True Dandelion is a wonderful herb and it is not to be confused with false dandelion in its impact on the horse other than as a wonderful liver tonic, natural diuretic and adding genuine nutritional diversity to a horses diet. The soft green leaves can be harvested and used as bitter greens in a salad at home. Something that you could not do with False Dandelion! Any suggestion that it has the same impact as False Dandelion is unfounded.
 Truedandelion
Managing the condition
Herbs can have wonderful benefits for the horse affected by stringhalt. There are many herbs traditionally used  that support the central nervous system and aid muscular strength for repair. 
Mugwort has traditionally been known to have  an affinity for nourishing the myelin sheath and is thought to improve receptivity to neuropeptides therefore improving functionality to nerves. 
Valerian is another herb that is well known to help relax tight muscles and I use this regularly for people with profound muscular spasm , ataxia and neuralgia to great effect.
 
Our standard stringhalted mix includes Elecampagne, Dandelion, Magnesium Phosphate, Mugwort, Pine Bark, Sage, Saw Palmetto and Valerian along with the Bach Flowers Heather, Vine, Elm, Vervain and Rescue Remedy.
 
Feeding your horse
Feeding the horse with a clean whole food diet is critical. The diet must be high forage, with plenty of natural oils to help nourish the myelin sheath. Evening primrose oil is known to have an affinity with the myelin sheath in humans, and may therefore have a similar benefit in horses. My preferred oil is flax seed oil and coconut oil.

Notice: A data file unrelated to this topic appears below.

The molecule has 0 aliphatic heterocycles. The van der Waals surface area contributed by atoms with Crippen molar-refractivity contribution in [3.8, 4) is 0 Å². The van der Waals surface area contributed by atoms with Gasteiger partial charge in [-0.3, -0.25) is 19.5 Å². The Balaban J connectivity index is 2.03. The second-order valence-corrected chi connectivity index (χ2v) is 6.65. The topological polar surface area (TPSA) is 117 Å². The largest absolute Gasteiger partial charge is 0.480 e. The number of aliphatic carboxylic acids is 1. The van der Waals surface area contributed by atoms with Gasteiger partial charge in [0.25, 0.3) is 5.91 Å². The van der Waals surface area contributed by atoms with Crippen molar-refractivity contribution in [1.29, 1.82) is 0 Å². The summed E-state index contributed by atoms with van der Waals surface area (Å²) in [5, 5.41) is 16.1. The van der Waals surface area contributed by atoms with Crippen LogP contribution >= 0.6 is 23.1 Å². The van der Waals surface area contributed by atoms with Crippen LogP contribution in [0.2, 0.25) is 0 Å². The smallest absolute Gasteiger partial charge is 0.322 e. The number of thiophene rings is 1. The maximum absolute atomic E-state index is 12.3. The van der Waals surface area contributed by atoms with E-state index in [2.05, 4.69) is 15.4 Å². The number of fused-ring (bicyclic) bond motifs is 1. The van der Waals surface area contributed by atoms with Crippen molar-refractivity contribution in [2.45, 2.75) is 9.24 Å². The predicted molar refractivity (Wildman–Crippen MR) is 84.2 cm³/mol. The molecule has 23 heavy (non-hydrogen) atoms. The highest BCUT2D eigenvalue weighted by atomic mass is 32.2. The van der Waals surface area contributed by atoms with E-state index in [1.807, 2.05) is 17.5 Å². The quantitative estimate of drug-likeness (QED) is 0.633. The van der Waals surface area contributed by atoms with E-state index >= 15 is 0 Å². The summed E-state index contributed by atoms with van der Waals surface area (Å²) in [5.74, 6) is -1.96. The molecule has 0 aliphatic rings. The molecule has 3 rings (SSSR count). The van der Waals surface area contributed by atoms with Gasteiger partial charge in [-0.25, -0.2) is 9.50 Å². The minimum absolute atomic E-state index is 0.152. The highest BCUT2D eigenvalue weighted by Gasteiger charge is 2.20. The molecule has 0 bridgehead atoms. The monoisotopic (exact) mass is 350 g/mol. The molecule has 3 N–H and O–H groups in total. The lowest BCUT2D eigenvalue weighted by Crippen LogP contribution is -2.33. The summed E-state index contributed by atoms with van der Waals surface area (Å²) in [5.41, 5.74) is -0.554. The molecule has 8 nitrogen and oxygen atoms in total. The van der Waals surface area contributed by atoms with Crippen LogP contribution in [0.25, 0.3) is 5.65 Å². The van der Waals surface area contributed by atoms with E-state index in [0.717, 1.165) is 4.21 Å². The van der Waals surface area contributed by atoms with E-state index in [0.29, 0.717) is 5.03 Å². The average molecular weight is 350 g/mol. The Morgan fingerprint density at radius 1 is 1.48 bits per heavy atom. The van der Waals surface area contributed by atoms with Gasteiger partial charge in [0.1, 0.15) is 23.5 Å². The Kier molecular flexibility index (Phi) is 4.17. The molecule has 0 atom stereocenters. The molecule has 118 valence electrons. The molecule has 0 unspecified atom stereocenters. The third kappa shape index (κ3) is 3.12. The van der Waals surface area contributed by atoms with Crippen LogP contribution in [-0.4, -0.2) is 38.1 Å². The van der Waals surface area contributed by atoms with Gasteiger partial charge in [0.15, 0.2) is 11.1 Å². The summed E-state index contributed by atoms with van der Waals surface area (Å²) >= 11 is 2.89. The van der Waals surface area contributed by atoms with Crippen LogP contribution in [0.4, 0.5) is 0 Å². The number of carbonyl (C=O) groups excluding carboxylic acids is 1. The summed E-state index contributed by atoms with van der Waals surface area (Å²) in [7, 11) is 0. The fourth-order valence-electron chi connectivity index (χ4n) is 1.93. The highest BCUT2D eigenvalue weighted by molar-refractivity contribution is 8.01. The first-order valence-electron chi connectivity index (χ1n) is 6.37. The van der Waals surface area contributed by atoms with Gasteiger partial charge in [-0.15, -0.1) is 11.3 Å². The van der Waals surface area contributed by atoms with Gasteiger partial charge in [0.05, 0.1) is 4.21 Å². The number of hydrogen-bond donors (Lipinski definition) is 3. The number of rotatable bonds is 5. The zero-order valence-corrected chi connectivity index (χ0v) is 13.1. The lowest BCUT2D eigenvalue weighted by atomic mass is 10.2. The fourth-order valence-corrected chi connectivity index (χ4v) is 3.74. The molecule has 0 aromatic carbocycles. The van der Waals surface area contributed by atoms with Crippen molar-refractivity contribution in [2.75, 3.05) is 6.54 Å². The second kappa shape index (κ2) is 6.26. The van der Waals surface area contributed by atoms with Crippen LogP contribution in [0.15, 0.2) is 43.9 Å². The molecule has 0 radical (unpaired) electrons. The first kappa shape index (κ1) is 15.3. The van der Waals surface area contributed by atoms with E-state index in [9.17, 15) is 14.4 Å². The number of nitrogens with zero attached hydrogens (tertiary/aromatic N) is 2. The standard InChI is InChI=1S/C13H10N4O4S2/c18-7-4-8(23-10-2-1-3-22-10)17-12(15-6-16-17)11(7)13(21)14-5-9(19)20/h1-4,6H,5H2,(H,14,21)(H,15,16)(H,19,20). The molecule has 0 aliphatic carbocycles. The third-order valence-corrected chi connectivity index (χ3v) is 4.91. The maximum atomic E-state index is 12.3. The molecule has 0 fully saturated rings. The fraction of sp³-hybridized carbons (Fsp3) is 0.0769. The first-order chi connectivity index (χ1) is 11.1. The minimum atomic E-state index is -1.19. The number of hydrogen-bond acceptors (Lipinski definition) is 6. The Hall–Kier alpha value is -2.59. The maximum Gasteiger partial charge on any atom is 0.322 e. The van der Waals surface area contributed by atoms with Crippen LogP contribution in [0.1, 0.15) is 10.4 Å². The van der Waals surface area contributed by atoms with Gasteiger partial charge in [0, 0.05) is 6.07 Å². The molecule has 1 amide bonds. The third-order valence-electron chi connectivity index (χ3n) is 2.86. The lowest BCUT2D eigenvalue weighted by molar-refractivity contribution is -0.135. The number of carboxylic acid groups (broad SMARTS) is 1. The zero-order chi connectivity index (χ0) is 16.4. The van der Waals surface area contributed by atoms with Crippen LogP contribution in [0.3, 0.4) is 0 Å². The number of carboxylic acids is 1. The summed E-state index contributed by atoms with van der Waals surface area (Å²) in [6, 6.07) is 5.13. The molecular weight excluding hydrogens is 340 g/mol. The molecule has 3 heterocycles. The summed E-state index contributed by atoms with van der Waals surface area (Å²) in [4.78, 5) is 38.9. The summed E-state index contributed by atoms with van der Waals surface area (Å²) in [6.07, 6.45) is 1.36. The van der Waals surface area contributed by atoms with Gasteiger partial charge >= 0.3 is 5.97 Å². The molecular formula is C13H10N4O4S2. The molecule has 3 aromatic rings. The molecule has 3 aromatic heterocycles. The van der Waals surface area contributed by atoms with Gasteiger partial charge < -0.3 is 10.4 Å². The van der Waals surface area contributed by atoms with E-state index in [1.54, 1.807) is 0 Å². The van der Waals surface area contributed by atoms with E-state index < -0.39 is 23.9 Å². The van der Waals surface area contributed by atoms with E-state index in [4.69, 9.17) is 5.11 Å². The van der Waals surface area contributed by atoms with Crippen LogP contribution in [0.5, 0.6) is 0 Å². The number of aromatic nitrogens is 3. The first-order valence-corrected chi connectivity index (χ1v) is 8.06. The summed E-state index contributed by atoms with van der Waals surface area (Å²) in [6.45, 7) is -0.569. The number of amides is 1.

Feeding out ground flaxseed meal and coconut meal (which is also high in proteins) is recommended.
 
Over the years when supporting horses with stringhalt we have found that feeding a pro-biotic and not feeding lucerne hay is useful. Whilst there have been no scientific studies done on this , anecdotal evidence suggests that horses with stringhalt seem to recover quicker when not fed lucerne.  In pondering on the reason why this is the case I can only surmise that irrigated lucerne is high in nitrates due to super phosphate in hay production.  Plant sterols  seemingly  interfere with the neuro- endocrine system which can cause metabolic / endocrine disruption in some horses- especially mares.